16.3 Graphical comparison of the density and distribution functions 424
16.4 Hypothesis tests 430
16.5 Selecting a model 445
PART V CREDIBILITY
17 Introduction and Limited Fluctuation Credibility 467
17.1 Introduction 467
17.2 Limited fluctuation credibility theory 470
17.3 Full credibility 471
17.4 Partial credibility 475
17.5 Problems with the approach 480
17.6 Notes and References 480
17.7 Exercises 480
18 Greatest accuracy credibility 485
18.1 Introduction 485
18.2 Conditional distributions and expectation 489
18.3 The Bayesian methodology 494
18.4 The credibility premium 503
18.5 The Buhlmann model 507
18.6 The Buhlmann?Straub model 511
18.7 Exact credibility 518
18.8 Notes and References 522
18.9 Exercises 523
19 Empirical Bayes parameter estimation 541
19.1 Introduction 541
19.2 Nonparametric estimation 544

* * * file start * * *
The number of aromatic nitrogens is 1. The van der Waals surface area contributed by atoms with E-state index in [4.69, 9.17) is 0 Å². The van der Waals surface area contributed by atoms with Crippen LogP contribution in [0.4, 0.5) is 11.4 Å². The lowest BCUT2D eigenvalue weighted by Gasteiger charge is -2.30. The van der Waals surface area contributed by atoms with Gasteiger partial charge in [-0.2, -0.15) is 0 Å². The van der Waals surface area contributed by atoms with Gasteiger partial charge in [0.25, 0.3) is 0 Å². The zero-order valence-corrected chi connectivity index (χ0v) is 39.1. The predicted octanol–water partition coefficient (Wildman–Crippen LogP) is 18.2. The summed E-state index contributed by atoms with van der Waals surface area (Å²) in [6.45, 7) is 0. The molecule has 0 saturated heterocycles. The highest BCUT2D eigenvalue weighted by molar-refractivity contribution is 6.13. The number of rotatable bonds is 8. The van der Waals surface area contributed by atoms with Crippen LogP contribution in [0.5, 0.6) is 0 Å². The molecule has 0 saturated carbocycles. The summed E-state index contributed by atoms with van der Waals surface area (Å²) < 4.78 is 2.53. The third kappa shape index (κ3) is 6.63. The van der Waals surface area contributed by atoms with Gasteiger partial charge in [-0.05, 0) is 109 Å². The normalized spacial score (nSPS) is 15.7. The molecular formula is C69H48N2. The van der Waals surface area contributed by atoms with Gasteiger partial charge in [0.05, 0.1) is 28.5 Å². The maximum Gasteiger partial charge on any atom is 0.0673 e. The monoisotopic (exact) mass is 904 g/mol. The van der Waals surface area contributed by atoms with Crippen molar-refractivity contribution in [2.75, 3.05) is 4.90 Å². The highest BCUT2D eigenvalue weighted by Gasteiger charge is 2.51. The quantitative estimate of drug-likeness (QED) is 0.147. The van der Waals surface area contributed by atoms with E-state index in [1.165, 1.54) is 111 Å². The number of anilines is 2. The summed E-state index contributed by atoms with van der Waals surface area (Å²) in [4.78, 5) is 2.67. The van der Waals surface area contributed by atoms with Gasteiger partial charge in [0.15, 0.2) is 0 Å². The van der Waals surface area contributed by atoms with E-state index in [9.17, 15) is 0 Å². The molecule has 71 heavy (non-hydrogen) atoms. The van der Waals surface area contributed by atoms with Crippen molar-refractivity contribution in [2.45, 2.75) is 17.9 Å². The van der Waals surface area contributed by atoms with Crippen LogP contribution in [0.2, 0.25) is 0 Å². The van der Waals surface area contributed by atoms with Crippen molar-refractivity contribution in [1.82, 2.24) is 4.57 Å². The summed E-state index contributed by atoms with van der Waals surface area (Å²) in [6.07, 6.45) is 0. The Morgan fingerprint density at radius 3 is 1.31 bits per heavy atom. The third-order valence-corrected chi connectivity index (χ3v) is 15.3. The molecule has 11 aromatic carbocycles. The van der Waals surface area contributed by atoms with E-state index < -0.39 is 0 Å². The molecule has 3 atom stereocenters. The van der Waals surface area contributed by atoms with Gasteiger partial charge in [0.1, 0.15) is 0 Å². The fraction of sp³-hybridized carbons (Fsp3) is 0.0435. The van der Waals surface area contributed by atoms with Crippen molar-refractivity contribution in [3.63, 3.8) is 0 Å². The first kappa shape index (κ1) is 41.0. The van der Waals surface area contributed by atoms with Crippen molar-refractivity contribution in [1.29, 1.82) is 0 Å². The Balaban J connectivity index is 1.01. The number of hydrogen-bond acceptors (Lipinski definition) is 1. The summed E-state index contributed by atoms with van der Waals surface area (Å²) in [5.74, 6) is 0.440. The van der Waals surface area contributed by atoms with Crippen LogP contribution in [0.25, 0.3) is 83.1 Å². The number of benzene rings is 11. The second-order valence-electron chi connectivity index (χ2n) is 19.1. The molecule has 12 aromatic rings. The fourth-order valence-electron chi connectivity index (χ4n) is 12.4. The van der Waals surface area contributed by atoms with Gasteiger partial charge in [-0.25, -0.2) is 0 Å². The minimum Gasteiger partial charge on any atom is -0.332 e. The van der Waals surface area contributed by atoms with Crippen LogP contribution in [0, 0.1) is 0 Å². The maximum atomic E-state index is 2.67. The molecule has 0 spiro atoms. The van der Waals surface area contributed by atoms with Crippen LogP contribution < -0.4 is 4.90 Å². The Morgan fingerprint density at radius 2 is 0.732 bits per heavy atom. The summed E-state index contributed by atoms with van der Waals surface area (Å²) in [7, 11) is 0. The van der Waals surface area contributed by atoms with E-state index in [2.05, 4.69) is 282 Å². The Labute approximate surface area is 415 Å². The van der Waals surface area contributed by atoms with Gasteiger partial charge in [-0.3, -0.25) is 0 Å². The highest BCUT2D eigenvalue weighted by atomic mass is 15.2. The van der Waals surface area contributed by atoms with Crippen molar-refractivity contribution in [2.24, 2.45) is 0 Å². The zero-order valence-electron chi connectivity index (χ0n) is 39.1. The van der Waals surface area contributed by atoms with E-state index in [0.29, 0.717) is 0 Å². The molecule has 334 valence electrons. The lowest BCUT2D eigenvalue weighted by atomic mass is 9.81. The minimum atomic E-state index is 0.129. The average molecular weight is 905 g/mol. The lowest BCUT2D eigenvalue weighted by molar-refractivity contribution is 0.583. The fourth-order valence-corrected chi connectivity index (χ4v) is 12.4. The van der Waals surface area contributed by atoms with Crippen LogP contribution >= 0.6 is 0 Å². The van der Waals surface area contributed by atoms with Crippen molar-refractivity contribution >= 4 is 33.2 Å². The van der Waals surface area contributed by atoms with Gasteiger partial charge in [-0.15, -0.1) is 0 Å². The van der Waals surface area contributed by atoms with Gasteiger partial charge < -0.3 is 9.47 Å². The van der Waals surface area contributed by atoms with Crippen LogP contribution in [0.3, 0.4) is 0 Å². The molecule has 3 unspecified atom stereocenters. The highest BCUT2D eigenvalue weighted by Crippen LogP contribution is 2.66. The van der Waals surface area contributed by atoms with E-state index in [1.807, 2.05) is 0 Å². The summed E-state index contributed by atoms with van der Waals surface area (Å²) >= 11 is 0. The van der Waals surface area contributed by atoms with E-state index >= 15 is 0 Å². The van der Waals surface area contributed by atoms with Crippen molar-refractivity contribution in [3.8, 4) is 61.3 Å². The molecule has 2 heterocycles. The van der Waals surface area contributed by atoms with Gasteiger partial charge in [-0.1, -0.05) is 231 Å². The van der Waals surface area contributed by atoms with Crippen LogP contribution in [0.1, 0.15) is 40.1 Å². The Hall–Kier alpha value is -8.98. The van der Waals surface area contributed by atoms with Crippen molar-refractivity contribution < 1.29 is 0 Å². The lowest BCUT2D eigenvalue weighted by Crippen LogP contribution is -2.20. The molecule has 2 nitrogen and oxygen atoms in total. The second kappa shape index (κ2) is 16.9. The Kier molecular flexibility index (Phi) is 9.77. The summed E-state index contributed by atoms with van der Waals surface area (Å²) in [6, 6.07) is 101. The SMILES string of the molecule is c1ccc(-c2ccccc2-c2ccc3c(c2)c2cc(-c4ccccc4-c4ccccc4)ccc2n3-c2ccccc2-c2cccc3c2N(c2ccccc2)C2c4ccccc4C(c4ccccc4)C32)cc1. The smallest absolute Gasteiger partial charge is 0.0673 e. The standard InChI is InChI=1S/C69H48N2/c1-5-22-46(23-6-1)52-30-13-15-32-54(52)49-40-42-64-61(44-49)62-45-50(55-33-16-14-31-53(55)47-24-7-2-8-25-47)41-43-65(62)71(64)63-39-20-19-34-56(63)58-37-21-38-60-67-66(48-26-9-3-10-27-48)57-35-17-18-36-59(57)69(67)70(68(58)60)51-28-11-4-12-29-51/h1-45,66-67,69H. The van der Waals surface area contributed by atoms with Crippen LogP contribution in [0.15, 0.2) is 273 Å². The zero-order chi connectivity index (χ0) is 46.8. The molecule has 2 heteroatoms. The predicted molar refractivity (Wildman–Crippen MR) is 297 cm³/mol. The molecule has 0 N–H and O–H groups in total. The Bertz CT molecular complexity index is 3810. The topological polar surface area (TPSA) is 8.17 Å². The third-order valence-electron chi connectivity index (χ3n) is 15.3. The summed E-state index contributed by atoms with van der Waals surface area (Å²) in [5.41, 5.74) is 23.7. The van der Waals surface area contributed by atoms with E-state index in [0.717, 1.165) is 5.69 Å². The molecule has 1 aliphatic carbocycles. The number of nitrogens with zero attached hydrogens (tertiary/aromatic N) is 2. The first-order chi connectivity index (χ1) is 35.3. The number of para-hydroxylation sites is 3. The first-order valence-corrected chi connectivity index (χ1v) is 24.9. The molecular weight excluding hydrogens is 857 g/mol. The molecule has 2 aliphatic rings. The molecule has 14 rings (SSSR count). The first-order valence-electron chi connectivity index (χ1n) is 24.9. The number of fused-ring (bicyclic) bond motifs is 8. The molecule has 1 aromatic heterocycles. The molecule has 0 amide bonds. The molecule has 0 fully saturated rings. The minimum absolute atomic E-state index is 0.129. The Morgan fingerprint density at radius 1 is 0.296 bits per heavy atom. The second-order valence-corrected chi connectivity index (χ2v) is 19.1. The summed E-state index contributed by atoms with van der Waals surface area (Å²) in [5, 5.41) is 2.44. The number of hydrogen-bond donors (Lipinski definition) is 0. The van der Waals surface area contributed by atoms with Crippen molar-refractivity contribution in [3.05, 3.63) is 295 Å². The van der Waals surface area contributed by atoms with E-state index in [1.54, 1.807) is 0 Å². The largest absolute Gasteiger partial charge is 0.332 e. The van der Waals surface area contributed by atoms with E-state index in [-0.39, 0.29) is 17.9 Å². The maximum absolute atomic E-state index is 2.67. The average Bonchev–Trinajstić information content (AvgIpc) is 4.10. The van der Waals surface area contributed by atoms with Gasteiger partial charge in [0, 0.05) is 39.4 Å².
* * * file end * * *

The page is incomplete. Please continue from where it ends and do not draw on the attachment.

19.3 Semiparametric estimation 557
19.4 Notes and References 559
19.5 Exercises 560
PART VI SIMULATION
20 Simulation 567
20.1 Basics of simulation 567
20.2 Simulation for specific distributions 573
20.3 Determining the sample size 580
20.4 Examples of simulation in actuarial modeling 583
Appendix A: An inventory of continuous distributions 597
A.1 Introduction 597
A.2 Transformed beta family 601
A.3 Transformed gamma family 606
A.4 Distributions for large losses 609
A.5 Other distributions 611
A.6 Distributions with finite support 613
Appendix B: An inventory of discrete distributions 615
B.1 Introduction 615
B.2 The (a, b, 0) class 616
B.3 The (a, b, 1) class 618
B.4 The compound class 621
B.5 A hierarchy of discrete distributions 623
Appendix C: Frequency and severity relationships 625
Appendix D: The recursive formula 629
Appendix E: Discretization of the severity distribution 631
E.1 The method of rounding 631
E.2 Mean preserving 632
E.3 Undiscretization of a discretized distribution 633
Appendix F: Numerical optimization and solution of systems of equations 635
F.1 Maximization using Solver 636
F.2 The simplex method 640
F.3 Using Excel® to solve equations 641
References 647